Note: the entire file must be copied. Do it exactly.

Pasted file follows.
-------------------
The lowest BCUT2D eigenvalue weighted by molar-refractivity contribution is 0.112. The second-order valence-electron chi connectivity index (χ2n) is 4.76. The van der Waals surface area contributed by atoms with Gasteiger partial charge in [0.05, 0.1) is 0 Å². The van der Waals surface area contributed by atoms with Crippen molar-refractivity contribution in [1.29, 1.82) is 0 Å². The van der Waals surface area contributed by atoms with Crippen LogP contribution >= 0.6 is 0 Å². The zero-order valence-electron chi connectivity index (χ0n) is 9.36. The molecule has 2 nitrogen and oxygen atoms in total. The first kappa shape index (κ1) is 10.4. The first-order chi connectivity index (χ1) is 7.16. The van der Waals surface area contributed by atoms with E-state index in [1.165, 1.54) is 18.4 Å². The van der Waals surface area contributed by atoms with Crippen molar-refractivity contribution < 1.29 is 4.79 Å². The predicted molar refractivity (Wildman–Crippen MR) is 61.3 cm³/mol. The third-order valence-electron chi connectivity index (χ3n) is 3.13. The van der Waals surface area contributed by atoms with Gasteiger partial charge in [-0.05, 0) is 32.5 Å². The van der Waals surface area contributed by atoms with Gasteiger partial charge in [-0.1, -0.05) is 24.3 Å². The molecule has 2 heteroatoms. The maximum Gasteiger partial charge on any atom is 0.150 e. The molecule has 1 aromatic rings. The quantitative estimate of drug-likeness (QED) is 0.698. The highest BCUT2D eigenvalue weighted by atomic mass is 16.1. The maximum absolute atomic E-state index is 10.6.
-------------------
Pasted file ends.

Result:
The lowest BCUT2D eigenvalue weighted by molar-refractivity contribution is 0.112. The second-order valence-electron chi connectivity index (χ2n) is 4.76. The van der Waals surface area contributed by atoms with Gasteiger partial charge in [0.05, 0.1) is 0 Å². The van der Waals surface area contributed by atoms with Crippen molar-refractivity contribution in [1.29, 1.82) is 0 Å². The van der Waals surface area contributed by atoms with Crippen LogP contribution >= 0.6 is 0 Å². The zero-order valence-electron chi connectivity index (χ0n) is 9.36. The molecule has 2 nitrogen and oxygen atoms in total. The first kappa shape index (κ1) is 10.4. The first-order chi connectivity index (χ1) is 7.16. The van der Waals surface area contributed by atoms with E-state index in [1.165, 1.54) is 18.4 Å². The van der Waals surface area contributed by atoms with Crippen molar-refractivity contribution < 1.29 is 4.79 Å². The predicted molar refractivity (Wildman–Crippen MR) is 61.3 cm³/mol. The third-order valence-electron chi connectivity index (χ3n) is 3.13. The van der Waals surface area contributed by atoms with Gasteiger partial charge in [-0.05, 0) is 32.5 Å². The van der Waals surface area contributed by atoms with Gasteiger partial charge in [-0.1, -0.05) is 24.3 Å². The molecule has 2 heteroatoms. The maximum Gasteiger partial charge on any atom is 0.150 e. The molecule has 1 aromatic rings. The quantitative estimate of drug-likeness (QED) is 0.698. The highest BCUT2D eigenvalue weighted by atomic mass is 16.1. The maximum absolute atomic E-state index is 10.6.